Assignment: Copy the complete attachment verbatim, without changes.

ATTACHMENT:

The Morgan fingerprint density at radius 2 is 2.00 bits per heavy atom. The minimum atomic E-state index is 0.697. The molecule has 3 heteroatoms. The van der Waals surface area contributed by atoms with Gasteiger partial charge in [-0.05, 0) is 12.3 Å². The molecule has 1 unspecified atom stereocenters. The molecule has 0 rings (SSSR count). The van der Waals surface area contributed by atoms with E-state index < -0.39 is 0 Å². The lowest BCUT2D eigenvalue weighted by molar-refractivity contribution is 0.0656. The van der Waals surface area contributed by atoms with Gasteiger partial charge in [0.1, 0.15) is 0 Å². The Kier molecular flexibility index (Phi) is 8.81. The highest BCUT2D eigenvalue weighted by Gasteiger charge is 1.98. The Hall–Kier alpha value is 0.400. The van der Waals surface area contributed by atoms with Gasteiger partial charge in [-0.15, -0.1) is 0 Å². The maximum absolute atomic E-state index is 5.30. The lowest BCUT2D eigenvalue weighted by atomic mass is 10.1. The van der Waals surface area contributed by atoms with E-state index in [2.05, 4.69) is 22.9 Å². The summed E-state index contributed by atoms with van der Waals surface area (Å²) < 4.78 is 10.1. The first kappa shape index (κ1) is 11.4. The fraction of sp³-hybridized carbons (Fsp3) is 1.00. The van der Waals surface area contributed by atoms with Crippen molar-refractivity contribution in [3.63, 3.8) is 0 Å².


The Morgan fingerprint density at radius 2 is 2.00 bits per heavy atom. The minimum atomic E-state index is 0.697. The molecule has 3 heteroatoms. The van der Waals surface area contributed by atoms with Gasteiger partial charge in [-0.05, 0) is 12.3 Å². The molecule has 1 unspecified atom stereocenters. The molecule has 0 rings (SSSR count). The van der Waals surface area contributed by atoms with E-state index < -0.39 is 0 Å². The lowest BCUT2D eigenvalue weighted by molar-refractivity contribution is 0.0656. The van der Waals surface area contributed by atoms with Gasteiger partial charge in [0.1, 0.15) is 0 Å². The Kier molecular flexibility index (Phi) is 8.81. The highest BCUT2D eigenvalue weighted by Gasteiger charge is 1.98. The Hall–Kier alpha value is 0.400. The van der Waals surface area contributed by atoms with Gasteiger partial charge in [-0.15, -0.1) is 0 Å². The maximum absolute atomic E-state index is 5.30. The lowest BCUT2D eigenvalue weighted by atomic mass is 10.1. The van der Waals surface area contributed by atoms with E-state index in [2.05, 4.69) is 22.9 Å². The summed E-state index contributed by atoms with van der Waals surface area (Å²) < 4.78 is 10.1. The first kappa shape index (κ1) is 11.4. The fraction of sp³-hybridized carbons (Fsp3) is 1.00. The van der Waals surface area contributed by atoms with Crippen molar-refractivity contribution in [3.63, 3.8) is 0 Å².